|Barked: Sat Apr 30, '11 6:02pm PST |
|Bacterial vaccines like Lyme, Lepto, bordatella, etc, only last a few months - about 6-8. If you feel you need both, get Lepto in early spring when there's lots of standing water around. Lyme just depends on your tick season. Around where I live it is worst around late summer/early fall, although we don't have Lyme disease around here. I would be more comfortable in any case using a tick repellent unless I lived somewhere like Boston or somewhere else on the east coast where Lyme disease is highly prevalent.
Comparing a vaccine manufactured in an entirely different manner by an entirely different company for an entirely different species is a mistake. Yes, Lyme was taken off the market for humans. That doesn't necessarily mean anything for dogs one way or the other.
Your core viral vaccines - hepatitis, distemper, parvo, adeno, etc, all those, have a proven efficacy of at least seven years bare minimum. It's likely they provide lifetime protection once they have been given when the pup's immune system has taken over (and the mother's milk is no longer doing that for him/her).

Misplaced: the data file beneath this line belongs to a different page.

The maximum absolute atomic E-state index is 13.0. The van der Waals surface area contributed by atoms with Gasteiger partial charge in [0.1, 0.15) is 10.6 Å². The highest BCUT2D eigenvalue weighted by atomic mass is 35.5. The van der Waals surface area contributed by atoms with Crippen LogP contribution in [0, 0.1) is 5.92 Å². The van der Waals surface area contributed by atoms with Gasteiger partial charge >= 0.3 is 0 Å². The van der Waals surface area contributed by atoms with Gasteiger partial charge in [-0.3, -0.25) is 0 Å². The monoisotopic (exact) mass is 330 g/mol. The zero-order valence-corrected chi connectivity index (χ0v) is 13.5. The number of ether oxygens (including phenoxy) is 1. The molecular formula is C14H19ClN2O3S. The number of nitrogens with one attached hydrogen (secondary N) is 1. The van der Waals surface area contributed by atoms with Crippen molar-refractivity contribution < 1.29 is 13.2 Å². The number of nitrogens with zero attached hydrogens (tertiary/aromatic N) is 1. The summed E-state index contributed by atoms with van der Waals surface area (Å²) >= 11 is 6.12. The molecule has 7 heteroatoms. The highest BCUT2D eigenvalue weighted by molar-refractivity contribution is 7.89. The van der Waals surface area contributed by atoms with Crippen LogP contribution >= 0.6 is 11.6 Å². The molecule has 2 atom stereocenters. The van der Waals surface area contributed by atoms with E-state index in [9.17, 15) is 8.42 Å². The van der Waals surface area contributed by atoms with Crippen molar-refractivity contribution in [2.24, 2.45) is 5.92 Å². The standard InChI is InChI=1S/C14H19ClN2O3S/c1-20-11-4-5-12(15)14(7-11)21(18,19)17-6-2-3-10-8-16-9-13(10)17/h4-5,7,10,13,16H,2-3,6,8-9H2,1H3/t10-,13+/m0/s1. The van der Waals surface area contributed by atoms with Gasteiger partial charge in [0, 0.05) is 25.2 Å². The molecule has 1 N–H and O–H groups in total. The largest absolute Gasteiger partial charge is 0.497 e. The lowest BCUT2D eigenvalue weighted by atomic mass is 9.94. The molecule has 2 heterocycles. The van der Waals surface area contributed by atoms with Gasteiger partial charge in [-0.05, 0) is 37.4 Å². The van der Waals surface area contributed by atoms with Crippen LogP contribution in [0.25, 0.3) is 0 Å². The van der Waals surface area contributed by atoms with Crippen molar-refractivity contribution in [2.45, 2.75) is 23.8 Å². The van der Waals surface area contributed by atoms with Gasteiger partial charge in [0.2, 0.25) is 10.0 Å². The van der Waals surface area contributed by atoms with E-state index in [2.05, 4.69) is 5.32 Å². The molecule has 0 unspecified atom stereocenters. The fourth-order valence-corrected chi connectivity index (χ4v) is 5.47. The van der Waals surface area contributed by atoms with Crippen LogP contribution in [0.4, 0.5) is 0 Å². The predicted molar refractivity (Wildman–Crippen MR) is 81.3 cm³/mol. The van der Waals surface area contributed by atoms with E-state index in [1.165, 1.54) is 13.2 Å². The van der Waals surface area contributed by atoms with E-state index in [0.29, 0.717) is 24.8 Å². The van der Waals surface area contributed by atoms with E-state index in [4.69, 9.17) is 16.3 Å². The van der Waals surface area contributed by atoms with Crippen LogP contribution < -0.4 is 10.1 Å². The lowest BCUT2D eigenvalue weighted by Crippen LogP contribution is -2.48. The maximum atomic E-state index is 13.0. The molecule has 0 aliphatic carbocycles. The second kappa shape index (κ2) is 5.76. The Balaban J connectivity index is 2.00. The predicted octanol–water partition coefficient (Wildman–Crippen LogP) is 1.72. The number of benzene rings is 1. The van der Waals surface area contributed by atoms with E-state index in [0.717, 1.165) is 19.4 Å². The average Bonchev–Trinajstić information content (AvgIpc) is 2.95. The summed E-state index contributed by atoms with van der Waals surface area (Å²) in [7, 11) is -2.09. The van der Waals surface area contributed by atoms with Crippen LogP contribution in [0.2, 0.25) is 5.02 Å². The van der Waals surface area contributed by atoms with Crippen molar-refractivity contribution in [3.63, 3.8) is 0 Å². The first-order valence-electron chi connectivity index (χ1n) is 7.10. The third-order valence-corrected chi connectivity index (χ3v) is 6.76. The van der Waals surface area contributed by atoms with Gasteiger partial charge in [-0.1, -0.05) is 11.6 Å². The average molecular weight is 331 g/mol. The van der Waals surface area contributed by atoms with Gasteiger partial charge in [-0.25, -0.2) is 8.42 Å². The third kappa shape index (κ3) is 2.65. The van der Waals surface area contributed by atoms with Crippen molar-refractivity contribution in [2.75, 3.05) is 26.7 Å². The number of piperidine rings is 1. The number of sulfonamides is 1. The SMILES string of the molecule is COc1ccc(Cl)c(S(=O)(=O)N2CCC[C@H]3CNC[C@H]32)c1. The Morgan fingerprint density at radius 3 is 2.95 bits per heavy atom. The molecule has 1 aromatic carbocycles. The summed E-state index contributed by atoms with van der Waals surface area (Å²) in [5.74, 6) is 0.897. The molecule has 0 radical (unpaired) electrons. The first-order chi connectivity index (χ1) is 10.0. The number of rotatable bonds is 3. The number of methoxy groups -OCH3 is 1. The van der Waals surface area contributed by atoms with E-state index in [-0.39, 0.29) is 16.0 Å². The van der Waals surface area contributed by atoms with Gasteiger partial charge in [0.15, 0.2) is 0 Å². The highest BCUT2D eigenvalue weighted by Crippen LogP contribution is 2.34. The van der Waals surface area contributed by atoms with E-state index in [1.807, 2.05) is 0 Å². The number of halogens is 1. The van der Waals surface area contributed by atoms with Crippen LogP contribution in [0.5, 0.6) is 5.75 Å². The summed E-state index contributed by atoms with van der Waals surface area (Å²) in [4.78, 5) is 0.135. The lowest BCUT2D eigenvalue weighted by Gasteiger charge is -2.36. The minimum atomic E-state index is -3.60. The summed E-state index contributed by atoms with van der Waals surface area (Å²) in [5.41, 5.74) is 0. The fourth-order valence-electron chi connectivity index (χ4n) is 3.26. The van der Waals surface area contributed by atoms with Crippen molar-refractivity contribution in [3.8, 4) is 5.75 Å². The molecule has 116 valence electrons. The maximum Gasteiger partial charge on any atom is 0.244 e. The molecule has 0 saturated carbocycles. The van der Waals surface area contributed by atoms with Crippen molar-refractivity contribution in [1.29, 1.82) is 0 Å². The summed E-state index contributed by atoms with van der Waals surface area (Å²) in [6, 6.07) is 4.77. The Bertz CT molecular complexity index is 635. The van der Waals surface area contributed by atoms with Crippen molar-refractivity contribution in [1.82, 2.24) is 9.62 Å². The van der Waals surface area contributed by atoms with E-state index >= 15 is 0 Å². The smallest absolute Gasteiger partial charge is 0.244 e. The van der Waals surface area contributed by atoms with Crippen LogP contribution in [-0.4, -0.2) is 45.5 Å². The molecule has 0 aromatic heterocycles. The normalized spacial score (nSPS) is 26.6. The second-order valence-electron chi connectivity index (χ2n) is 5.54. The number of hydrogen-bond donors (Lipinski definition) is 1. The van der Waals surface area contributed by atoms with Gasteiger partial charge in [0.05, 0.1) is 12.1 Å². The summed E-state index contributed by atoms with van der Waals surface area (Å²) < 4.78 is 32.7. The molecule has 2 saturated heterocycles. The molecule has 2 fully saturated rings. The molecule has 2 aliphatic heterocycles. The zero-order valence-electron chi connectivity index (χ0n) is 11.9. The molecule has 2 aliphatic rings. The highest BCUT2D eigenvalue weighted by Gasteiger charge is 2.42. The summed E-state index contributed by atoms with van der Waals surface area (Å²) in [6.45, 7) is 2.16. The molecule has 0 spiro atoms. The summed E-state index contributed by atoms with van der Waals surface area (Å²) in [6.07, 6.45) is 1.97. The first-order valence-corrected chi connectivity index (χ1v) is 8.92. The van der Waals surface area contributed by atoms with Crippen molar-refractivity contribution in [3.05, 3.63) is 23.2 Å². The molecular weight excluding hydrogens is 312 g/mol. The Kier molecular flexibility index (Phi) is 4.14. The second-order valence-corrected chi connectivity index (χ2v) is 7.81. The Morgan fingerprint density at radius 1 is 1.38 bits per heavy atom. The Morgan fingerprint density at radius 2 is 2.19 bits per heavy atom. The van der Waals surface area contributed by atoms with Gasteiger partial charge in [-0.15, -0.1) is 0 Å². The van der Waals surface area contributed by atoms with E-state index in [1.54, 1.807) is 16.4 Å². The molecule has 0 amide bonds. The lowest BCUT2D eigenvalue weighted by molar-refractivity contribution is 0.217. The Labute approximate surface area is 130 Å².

Vets want you to get them more often than that - worse case scenario, yearly, but usually once every three years now - because often, especially past middle age, the dog is LESS healthy because most people simply won't bring the dog in for checkups unless they think they HAVE to have those vaccines.
There are probably an unfortunate few who have yearly vaccine policies because they make money off of them. Perhaps a few who are too set in their ways to change.
You can't make a dog "more immune" by giving more vaccines. He's either immune, or he is not, there's no gray area. By giving him these vaccines yearly - the viral ones, mind you - you're just going to stress his immune system and carry more risk of triggering an autoimmune response.
Edited by author Sat Apr 30, '11 6:05pm PST
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